Interview with Bitbanger Labs, creators of the Pixelstick

We put questions to the people behind the Pixelstick, a crowdfunded light-painting accessory.

Recently we wrote about the Kickstarter project Pixelstick, an advanced LED wand that can reproduce programmed images in the air. While this is a very exciting project, it also left us with some questions about the product. Luckily Bitbanger Labs, the NY-based brains behind the product, were willing to reply to some of our queries. Read here what they had to say.

Bitbanger Labs

How did you come up with the inspiration to make such a product?

We’ve both been avid lightpainters for a while but we’re always looking for ways to leverage our tech backgrounds into making things geared towards our hobbies. We saw an opportunity to make something really cool that we ourselves wanted to use, and it wasn’t long before we realized pixelstick was something the world would want to see.

In the Kickstarter you mentioned a bulb function. Does the Pixelstick has the function to trigger a bulb camera?

Pixelstick is compatible with remote minijack triggers – the same remote can be used to fire both the camera and the Pixelstick.

Light painting is easy to try, but difficult to master. What would you say to people who have little to no experience?

Most people’s first lightpainting is something extremely simple, like trying to write their name with a flashlight. Equipped with pixelstick, someone’s first lightpainting can be a full color ribbon they’ve waved themselves, their name written in the font of their choice, a picture of ALF, or anything else they can dream up and scale to 198 pixels high by X pixels long.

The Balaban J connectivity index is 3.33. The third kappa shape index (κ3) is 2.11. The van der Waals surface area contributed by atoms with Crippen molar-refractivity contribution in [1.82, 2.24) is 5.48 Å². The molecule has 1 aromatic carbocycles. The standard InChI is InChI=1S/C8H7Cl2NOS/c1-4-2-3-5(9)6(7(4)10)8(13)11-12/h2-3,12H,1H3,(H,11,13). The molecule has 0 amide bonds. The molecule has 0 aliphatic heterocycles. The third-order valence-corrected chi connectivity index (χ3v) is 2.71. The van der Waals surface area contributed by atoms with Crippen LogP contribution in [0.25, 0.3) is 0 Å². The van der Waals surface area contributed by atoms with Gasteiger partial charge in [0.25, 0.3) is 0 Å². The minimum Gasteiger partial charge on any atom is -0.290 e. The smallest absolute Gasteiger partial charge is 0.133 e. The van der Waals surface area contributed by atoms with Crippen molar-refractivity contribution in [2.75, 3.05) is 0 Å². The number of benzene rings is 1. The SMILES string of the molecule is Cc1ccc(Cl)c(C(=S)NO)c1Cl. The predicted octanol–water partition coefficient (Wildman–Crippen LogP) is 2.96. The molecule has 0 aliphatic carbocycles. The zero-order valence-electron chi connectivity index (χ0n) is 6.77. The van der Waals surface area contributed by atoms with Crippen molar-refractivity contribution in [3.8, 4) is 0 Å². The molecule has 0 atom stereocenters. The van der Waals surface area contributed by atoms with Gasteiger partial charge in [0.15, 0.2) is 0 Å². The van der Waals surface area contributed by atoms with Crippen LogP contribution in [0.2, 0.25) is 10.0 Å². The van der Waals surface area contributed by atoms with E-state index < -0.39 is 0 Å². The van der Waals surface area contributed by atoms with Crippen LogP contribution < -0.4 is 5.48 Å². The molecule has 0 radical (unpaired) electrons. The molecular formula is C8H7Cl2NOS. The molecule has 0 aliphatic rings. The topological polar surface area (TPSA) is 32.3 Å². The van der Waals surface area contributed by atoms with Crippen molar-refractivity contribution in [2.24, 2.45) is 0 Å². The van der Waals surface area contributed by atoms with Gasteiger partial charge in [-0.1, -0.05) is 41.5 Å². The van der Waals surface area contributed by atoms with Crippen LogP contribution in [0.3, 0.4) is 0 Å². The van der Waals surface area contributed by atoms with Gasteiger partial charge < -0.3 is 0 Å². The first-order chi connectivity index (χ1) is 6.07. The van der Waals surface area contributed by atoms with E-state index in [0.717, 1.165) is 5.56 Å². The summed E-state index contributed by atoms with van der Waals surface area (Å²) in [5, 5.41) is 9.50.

Not all people move at the same rate while holding the pixelstick, how do you maintain sqaure pixels?

The speed of pixelstick is customizable as well, not constant – roughly steady walking speed produces great results for most people, and if not, both pixelstick speed and walking speed can be adjusted to match. Also, steady speed isn’t always even desirable – check out some of our ribbons! Those were twirled and waved and slowed and sped up in order to capture a compelling, organic image.

The images on Kickstarter are very well-executed — the horizontal lines are very straight. How did you manage to do this? (On some of the images I saw something that resembled a wheel.)

We definitely mounted Pixelstick to a wheel to get some of the longer animations (the rear channel of Pixelstick makes it easy to mount to things with standard size stuff) but the majority was captured by simply walking it through! It’s surprisingly easy to walk straight and steady with it, if that’s what is required for the image. It’s light and well balanced.

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For more information or to acquire a Pixelstick for yourself, please visit their Kickstarter. Do you have any other questions for Bitbanger Labs? Let us know in the comments!